Citizenship (Amendment) Act or CAA is an attempt to legitimise the exercise of preparing a National Population Register (NPR) seeking additional data from individuals, which will feed into the National Register of Indian Citizens (NRIC). Some might believe this to be a legitimate exercise with intent to have an NRIC, to include all those who can provide proof of citizenship. The obverse of this is that all those who, in the process of this exercise, are weeded out, will not find their names in the NRIC. What their status will be is not known.
Presumably, they will not be entitled to participate in any tier of future electoral processes. They may even be lodged in detention camps and thus face ruination. There may be attempts also to deport them, subject to the target country accepting them.
First of all, this entire exercise is politically motivated and its timing suspect. CAA is the outcome of the Supreme Court guided NRC process in Assam in which of the 19 lakh excluded, about 10-12 lakh are Hindus. This hot potato could not be handled by BJP, who ideologically cannot validate exclusion of Hindus from the NRC in Assam. The only way out was to grant them citizenship by passing the CAA. Though Assam is unwilling to accept even these Hindus because of demographic repercussions, the government is floundering in addressing the viral response from Assam.
Second, our Constitution and the Citizenship Act, 1955, delineates the basis of grant of citizenship in India. India, not being a theocratic state, did not opt for a citizenship law based on religion. For the first time under CAA, religion has been made the basis for grant of citizenship. This violates our secular Constitution’s basic structure. A religion based citizenship regime is anathema to our constitutional scheme.
Third, historically, upon Partition, those who migrated to India before July 19, 1948, were granted citizenship provided they resided in the territory of India six months prior to that date. Muslims who moved from India to Pakistan upon Partition but chose to migrate after July 19, 1948, had to apply for registration and certification by an appointed officer. Such a procedure was not adopted with the huge influx of Hindus who moved, at that time, from East Pakistan (now Bangladesh) into Assam and other areas of the Northeast. They have been residing there since.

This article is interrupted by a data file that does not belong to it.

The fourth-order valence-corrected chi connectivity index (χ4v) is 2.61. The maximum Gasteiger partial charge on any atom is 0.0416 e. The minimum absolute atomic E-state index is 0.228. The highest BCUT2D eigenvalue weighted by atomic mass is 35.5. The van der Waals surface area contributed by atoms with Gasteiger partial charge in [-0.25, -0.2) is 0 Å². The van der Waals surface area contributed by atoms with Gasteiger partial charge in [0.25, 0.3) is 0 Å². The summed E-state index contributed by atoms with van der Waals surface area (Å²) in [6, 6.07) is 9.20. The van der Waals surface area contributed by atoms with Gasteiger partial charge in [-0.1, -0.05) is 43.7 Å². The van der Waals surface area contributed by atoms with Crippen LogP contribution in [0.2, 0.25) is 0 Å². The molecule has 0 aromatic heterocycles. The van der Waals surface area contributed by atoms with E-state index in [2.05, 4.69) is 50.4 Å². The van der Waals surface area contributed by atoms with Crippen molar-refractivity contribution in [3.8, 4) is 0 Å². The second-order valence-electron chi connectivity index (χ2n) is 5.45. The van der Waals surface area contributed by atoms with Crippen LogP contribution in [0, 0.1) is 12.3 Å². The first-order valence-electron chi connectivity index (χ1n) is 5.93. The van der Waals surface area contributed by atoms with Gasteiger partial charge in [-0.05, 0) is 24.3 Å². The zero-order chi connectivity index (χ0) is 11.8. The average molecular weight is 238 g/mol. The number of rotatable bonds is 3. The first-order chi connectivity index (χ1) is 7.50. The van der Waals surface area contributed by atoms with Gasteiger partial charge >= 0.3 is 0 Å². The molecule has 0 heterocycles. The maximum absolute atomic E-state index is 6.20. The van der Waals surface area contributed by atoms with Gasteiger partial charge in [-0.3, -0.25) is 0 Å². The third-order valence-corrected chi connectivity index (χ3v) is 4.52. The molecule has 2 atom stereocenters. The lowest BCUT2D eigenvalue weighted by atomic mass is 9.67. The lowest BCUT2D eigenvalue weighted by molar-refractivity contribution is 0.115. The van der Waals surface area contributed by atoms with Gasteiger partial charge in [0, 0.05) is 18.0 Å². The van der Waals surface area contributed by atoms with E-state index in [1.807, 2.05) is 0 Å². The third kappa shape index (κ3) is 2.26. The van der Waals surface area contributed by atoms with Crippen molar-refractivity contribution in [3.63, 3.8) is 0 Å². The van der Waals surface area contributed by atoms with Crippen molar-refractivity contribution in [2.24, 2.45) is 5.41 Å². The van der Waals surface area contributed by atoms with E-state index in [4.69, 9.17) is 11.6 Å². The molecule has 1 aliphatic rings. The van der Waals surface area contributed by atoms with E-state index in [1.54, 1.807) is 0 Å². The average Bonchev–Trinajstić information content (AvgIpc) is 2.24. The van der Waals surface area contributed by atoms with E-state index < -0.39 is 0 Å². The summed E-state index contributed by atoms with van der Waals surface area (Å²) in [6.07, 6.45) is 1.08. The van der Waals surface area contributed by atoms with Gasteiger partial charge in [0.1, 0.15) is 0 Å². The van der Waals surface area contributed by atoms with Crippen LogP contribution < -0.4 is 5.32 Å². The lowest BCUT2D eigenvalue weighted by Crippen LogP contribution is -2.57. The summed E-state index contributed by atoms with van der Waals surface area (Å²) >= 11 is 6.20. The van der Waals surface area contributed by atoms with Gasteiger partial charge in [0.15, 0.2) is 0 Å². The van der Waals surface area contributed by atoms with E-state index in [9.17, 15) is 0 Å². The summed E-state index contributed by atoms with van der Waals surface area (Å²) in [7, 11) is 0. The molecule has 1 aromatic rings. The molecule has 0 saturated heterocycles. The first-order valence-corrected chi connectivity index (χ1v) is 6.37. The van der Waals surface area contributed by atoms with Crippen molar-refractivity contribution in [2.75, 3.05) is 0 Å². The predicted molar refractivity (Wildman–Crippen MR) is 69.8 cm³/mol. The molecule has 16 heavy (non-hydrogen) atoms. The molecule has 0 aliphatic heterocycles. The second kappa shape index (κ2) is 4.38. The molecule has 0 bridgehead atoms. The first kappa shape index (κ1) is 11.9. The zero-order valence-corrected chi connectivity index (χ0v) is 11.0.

The Assamese objected to such an influx. The agitation that followed resulted in the Assam Accord of August 15, 1985, fixing July 25, 1971, as the cut-off date for granting citizenship to persons who came from East Pakistan. Persons who came after July 25, 1971, were regarded as illegal immigrants. They, however, sought citizenship on the ground that they had always been residing in India even prior to July 25, 1971.
Declarations made by them in processes under NRC in Assam clearly reflect that they made no claims that they were persecuted. It is in this context that in 2003 then deputy prime minister and home minister LK Advani said in Parliament, in response to a plea by Manmohan Singh seeking accommodation of Hindus, that an illegal immigrant is an illegal immigrant.
Fourth, the present exercise also nullifies the Assam Accord.
The fifth objection is that by virtue of a legal fiction, the CAA regards such illegal immigrants to have been persecuted. Such a law is per se arbitrary. Further, persecution is not made the basis of grant of citizenship under the CAA. It only finds mention in the CAA’s Objects and Reasons.
The sixth and the most worrying is the manner in which this exercise is to be conducted. The Registrar General of India, who is also the Census Commissioner, will be updating the Population Register (PR) with additional data as prescribed (date and place of birth information about parents, mother tongue, Aadhaar number, mobile number, voter ID, driving licence). Proof of citizenship will require the opinion of functionaries appointed by the state government when conducting the exercise and scrutinising the documents.
For conducting a census, the only information sought is whether the individual has changed his residence in the last six months. Millions of poor people will have no documents to prove that they were born in this country or that their parents were born here. Many of them will not have access to school certificates as well, especially women who get married and move to a new home. The absence of such documents would put them in the category of doubtful citizens marked “D” in the PR.
Then the process of inquiry and appeals will start, requiring the aid of lawyers and others. Many, not just members of one community, will lose out. Their future will be in jeopardy.
In the highly charged political environment many others will be targeted for multifarious reasons. The local environment as well as the local pressure of motivated influential people will also play a significant role in this process. That is why there is a sense of unease and trepidation, especially amongst the poor.
The issue of classification is also flawed. Classification is permissible, but it must have a rational nexus to the object sought to be achieved. If those in power are shedding tears for persecuted Hindus, why are they insensitive to the concerns of persecuted Tamils? Are they not Hindus? Why is BJP not concerned with persecuted Buddhists and others persecuted by our neighbours other than Bangladesh, Afghanistan and Pakistan?
The entire exercise is to divide and rule. It is to perpetuate power, the exercise of which reflects the arrogance of a government which has chosen not to care.